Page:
Walsh is a decent professor. Her class isn't very hard at all. She gives out handouts in each lecture which provide a good summary of what you need to know for exams, but it's very helpful to go to lecture and listen anyway since she only lectures for about 20-30 minutes anyway. She also gives you practice exams before the two midterms (one during 5th week and one during 10th week). If you read the notes and do the practice tests you should do well on the tests. In addition to getting at least 50% on the tests, you have to turn in all the lab reports to get at least a C-. The lab reports consist of a pre-lab and post-lab due every week and are pretty easy (most post-labs are done with your lab partner). If you have questions, ask one of the T.A.'s because Walsh doesn't seem very approachable or helpful.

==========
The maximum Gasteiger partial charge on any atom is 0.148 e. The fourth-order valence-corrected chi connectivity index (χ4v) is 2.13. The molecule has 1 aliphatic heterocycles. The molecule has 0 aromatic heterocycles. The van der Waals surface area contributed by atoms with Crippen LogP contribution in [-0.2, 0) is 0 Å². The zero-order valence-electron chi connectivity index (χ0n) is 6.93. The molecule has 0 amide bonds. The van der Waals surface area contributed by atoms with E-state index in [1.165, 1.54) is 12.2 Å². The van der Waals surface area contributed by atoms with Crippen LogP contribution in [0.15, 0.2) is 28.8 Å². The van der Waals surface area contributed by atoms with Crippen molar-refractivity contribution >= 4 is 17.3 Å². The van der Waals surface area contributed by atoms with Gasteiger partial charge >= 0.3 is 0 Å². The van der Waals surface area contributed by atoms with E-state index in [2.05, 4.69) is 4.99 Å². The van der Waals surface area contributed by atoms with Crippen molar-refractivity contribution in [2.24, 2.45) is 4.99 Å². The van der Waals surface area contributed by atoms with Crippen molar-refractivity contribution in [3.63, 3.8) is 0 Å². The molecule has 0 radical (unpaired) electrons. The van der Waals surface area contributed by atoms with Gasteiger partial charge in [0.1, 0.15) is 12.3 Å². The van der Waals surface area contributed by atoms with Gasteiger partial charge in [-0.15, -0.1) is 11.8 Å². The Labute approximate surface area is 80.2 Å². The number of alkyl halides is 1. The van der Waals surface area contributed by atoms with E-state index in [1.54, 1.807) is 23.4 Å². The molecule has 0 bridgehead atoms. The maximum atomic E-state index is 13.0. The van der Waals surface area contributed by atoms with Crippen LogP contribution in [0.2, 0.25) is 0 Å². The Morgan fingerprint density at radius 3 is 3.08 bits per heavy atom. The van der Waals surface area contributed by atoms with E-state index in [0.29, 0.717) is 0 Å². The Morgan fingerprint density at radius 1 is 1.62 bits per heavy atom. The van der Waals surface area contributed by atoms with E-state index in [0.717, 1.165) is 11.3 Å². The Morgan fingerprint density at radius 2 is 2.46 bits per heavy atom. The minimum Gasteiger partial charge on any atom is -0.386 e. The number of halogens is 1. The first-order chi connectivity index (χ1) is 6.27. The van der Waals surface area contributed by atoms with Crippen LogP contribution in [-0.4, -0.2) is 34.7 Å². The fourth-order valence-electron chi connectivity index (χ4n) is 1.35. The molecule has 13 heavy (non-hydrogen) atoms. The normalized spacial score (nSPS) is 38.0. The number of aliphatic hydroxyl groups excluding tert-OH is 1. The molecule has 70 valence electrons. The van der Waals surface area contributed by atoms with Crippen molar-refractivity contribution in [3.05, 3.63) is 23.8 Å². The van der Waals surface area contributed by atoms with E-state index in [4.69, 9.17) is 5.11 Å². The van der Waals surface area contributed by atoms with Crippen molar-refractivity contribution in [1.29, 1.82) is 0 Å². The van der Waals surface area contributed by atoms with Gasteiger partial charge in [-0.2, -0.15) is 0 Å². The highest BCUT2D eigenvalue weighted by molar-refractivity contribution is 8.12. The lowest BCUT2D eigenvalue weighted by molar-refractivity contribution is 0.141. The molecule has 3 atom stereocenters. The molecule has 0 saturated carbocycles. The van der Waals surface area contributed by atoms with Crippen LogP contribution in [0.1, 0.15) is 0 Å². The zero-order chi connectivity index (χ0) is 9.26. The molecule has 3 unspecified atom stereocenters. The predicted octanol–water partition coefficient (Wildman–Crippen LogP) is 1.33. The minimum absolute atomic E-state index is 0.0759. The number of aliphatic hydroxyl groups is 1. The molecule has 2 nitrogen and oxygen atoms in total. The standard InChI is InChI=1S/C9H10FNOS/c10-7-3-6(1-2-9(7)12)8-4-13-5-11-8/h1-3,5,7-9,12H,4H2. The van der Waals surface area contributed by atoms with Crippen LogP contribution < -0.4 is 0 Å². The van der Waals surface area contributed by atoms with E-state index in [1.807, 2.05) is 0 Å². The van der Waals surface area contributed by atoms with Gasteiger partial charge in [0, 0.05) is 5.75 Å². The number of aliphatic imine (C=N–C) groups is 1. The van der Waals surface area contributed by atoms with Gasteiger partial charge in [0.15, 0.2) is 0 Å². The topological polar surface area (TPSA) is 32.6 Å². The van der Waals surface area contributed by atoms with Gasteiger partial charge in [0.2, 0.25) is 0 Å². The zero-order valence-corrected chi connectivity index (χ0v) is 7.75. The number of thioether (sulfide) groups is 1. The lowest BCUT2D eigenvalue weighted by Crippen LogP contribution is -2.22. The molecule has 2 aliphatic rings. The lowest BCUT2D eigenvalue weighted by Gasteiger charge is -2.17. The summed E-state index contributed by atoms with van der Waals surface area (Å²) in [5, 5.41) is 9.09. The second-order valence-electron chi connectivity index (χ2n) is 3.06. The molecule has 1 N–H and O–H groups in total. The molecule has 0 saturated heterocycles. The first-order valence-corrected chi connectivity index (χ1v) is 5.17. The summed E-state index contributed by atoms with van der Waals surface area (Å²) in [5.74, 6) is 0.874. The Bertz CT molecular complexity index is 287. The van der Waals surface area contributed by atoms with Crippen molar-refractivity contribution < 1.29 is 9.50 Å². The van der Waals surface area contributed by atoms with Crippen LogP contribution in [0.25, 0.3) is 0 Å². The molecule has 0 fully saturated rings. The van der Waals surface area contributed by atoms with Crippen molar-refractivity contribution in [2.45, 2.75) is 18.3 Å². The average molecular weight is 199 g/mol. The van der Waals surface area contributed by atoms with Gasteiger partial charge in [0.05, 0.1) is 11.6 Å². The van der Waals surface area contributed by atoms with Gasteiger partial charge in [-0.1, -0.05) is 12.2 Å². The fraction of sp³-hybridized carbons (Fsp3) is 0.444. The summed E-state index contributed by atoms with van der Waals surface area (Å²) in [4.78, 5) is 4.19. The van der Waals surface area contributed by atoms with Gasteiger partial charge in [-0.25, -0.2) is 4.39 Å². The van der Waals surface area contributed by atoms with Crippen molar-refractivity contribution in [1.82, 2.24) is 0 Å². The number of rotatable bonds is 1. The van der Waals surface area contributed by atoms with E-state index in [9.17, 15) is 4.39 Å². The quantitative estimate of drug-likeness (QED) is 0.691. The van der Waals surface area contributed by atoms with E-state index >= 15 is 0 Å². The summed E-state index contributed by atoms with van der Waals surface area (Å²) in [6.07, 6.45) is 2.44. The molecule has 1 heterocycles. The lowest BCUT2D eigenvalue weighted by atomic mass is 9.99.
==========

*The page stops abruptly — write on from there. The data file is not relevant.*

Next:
I have mixed feelings regarding Professor Walsh. She did go over all the lecture material in class, and she did so efficiently and with enough detail such that it was understandable. Her hand-outs were organized, and she was helpful when you asked her questions. She's really kind of a dork so lecture is a bit dry and she sometimes has students do absurd things (She made one person in our class sit on their butt and fall down the stairs). It kind of felt like a high school class in this respect. She also didn't use the whole time which was somewhat irksome since it was such an effort to wake up and get to this class. But lecture was a worthwhile venture for those who attended. My biggest complaint is with the grading system. It's simply absurd how difficult some TA's are in comparison to others. I ended up with an average of maybe 70% on the labs because my TA would brutally deduct all credit for errors rather than giving any partial credit, which many TA's actually do give. Furthermore, the exam grading key was very specific, I lost 2.5 points out of 48 for not writing "Equivalents of H+" despite the fact that I had the units in all the calculations (and I even cross-cancelled them, I just didn't write it in my final boxed answer). If you want an A in the class you must be very detail oriented and follow directions in the grading rubric PRECISELY, especially if your TA is a strict grader, since it's not curved I was basically screwed. Also they deduct one point for every error with significant figures which is very problematic for people who are not as detail oriented as others. First exam was relatively easy, second exam was much more difficult, but they were doable. The exam seems to have a curve centered around high C, low B, but only because you people really lose tons of points on those small nit-picky things.